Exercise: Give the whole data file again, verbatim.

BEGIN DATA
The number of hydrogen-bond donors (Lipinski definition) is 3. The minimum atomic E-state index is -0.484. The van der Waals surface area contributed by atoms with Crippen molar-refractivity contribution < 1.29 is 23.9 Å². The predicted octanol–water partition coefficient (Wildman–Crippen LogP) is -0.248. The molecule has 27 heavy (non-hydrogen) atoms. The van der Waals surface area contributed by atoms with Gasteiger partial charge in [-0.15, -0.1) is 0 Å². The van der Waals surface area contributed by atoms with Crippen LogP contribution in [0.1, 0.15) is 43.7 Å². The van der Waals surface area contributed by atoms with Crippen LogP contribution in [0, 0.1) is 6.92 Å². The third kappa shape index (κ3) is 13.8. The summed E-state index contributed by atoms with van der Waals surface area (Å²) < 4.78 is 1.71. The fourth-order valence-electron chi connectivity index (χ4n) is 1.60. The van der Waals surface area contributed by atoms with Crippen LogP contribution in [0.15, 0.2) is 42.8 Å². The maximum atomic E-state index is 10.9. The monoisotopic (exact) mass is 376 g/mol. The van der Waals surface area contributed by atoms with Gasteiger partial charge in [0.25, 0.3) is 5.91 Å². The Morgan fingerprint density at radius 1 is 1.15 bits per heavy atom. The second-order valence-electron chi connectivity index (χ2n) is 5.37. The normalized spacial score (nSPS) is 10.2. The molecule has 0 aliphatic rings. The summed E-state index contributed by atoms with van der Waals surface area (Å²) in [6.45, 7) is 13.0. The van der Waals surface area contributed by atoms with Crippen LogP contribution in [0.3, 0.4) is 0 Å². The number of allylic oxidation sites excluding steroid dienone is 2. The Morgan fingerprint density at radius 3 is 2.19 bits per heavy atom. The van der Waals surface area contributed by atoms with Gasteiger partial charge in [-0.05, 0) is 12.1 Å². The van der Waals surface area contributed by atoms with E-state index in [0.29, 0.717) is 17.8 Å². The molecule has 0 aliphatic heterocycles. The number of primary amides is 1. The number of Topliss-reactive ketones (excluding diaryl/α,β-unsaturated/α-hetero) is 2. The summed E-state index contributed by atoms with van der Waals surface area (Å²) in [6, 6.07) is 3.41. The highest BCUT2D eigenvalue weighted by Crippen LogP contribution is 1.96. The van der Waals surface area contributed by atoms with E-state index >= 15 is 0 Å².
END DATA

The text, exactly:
The number of hydrogen-bond donors (Lipinski definition) is 3. The minimum atomic E-state index is -0.484. The van der Waals surface area contributed by atoms with Crippen molar-refractivity contribution < 1.29 is 23.9 Å². The predicted octanol–water partition coefficient (Wildman–Crippen LogP) is -0.248. The molecule has 27 heavy (non-hydrogen) atoms. The van der Waals surface area contributed by atoms with Gasteiger partial charge in [-0.15, -0.1) is 0 Å². The van der Waals surface area contributed by atoms with Crippen LogP contribution in [0.1, 0.15) is 43.7 Å². The van der Waals surface area contributed by atoms with Crippen LogP contribution in [0, 0.1) is 6.92 Å². The third kappa shape index (κ3) is 13.8. The summed E-state index contributed by atoms with van der Waals surface area (Å²) < 4.78 is 1.71. The fourth-order valence-electron chi connectivity index (χ4n) is 1.60. The van der Waals surface area contributed by atoms with Crippen LogP contribution in [0.15, 0.2) is 42.8 Å². The maximum atomic E-state index is 10.9. The monoisotopic (exact) mass is 376 g/mol. The van der Waals surface area contributed by atoms with Gasteiger partial charge in [0.25, 0.3) is 5.91 Å². The Morgan fingerprint density at radius 1 is 1.15 bits per heavy atom. The second-order valence-electron chi connectivity index (χ2n) is 5.37. The normalized spacial score (nSPS) is 10.2. The molecule has 0 aliphatic rings. The summed E-state index contributed by atoms with van der Waals surface area (Å²) in [6.45, 7) is 13.0. The van der Waals surface area contributed by atoms with Crippen LogP contribution in [0.3, 0.4) is 0 Å². The number of allylic oxidation sites excluding steroid dienone is 2. The Morgan fingerprint density at radius 3 is 2.19 bits per heavy atom. The van der Waals surface area contributed by atoms with Gasteiger partial charge in [-0.05, 0) is 12.1 Å². The van der Waals surface area contributed by atoms with E-state index in [0.29, 0.717) is 17.8 Å². The molecule has 0 aliphatic heterocycles. The number of primary amides is 1. The number of Topliss-reactive ketones (excluding diaryl/α,β-unsaturated/α-hetero) is 2. The summed E-state index contributed by atoms with van der Waals surface area (Å²) in [6, 6.07) is 3.41. The highest BCUT2D eigenvalue weighted by Crippen LogP contribution is 1.96. The van der Waals surface area contributed by atoms with E-state index >= 15 is 0 Å².